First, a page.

"Blessed are the pure in heart, for they shall see God"

- Mat 5:8 -

  • Postdoctoral Scholar at EECS deparment, University of California, Berkeley
  • Building Energy Transportation Systems (BETS) group in RISElab (Adviser: David Culler)
  • Address: Soda Hall Room 447/410, Berkeley, CA, USA
  • E-mail: hs.kim@cs.berkeley.edu
  • Links: Google Scholar

Now on the job market! CV | Research

Research Overview

I investigate how to bring performant/standard Internet to the "Internet" of Things. I have been working on standard IoT protocols at all network layers in the light of embedded hardware, operating system, wireless channel, and application characteristics to achieve high throughput, reliability, and low energy together. My research contributions include suggesting system architecture directions for protocol implementation, diagnosing various problems in the IoT protocols, improving the protocols, designing unspecified algorithms and metrics, controlling/optimizing parameters, and investigating killer IoT applications, which are summarized as below:

  • System Architecture: Paradigm shift on IoT system architecture considering the latest hardware and application characteristics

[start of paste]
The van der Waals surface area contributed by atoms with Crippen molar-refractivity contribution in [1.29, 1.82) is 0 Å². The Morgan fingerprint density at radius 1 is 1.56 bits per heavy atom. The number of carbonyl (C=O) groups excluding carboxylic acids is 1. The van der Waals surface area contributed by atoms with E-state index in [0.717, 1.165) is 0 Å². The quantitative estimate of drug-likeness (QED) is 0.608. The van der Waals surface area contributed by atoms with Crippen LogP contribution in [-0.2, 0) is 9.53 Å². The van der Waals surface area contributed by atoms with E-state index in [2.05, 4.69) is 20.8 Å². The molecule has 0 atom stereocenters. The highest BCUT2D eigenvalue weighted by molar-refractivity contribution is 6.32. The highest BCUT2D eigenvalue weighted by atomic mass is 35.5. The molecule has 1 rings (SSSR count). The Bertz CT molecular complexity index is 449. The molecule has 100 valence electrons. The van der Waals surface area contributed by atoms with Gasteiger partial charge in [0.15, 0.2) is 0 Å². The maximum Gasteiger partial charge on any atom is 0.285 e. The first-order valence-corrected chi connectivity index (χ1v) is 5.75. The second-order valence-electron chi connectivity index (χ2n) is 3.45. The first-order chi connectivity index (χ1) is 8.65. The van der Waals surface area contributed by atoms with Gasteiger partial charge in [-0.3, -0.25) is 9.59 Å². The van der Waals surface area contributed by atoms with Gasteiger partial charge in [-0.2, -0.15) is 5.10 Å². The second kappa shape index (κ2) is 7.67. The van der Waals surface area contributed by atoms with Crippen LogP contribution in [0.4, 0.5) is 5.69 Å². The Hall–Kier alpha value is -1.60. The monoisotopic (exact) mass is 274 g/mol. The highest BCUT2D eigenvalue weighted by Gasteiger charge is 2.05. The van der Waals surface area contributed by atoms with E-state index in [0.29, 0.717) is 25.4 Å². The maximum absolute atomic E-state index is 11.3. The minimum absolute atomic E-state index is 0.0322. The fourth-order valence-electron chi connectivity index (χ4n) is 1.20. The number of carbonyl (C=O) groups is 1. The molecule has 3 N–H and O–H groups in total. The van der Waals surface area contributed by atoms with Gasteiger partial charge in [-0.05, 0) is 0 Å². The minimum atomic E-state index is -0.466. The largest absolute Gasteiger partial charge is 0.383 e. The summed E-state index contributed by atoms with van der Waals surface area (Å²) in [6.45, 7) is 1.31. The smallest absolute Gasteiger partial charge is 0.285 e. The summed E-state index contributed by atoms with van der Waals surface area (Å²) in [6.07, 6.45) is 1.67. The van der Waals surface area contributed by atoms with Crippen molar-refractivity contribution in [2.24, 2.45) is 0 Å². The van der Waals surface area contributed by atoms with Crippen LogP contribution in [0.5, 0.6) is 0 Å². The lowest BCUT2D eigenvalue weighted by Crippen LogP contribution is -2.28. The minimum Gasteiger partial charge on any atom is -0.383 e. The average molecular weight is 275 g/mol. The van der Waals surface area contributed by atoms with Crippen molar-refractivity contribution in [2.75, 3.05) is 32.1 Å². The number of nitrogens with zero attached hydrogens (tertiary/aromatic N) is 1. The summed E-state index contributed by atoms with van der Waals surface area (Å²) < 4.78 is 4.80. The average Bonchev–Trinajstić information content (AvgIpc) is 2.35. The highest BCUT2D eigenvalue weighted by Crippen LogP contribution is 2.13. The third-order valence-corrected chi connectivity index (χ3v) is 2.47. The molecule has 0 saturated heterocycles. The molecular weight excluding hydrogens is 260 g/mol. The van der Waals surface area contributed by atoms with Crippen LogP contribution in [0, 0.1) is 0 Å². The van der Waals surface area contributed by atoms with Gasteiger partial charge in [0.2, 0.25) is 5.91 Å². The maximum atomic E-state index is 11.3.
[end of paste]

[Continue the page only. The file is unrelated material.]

• Open source embedded operating systems: Contiki, TinyOS, and RIOT (as a maintainer)
  • Standard IoT protocols (layers 1 to 4): Thread/OpenThread, TCP, BLE (Bluetooth Low Energy), RPL, TSCH, WiFi, and IEEE 802.15.4
  • Real-world application: Electronic shelf label system for urban marketplaces, Augmented reality-based annotation service
  • 45+ publications (8 under review), 5 US patents, 11 Korean patents, 8 awards, and 4 grants
  • Diverse collaboration with 50+ peers on three continents (America, Europe, and Asia)

Given that the "Things" side is not the whole world but part of an end-to-end system, my research spans more broadly, including augmented reality, distributed authorization, cellular network, and fog/edge computing.

Teaching/Mentoring Overview

I love teaching and mentoring, which significantly impact students' future, foster potential collaborators, and often incur a great synergy for my own research. It has been exciting and worthwhile to find each student's own hurdle and help him/her overcome it. My teaching/mentoring can be summarized as follows:

  • Instructor: Designing and teaching a graduate course "Embedded Networked Systems for Internet of Things" at UC Berkeley
  • Teaching assistant: A graduate course "Advanced Digital Communication" and an undergraduate course "Digital Signal Processing"
  • Mentoring: 15+ graduate students and 5+ undergraduate students, resulting in 15+ papers, 4 MS Theses, 4 national grants, and 2 bronze award from Samsung Electronics Human-tech Paper Prize

Selected Publications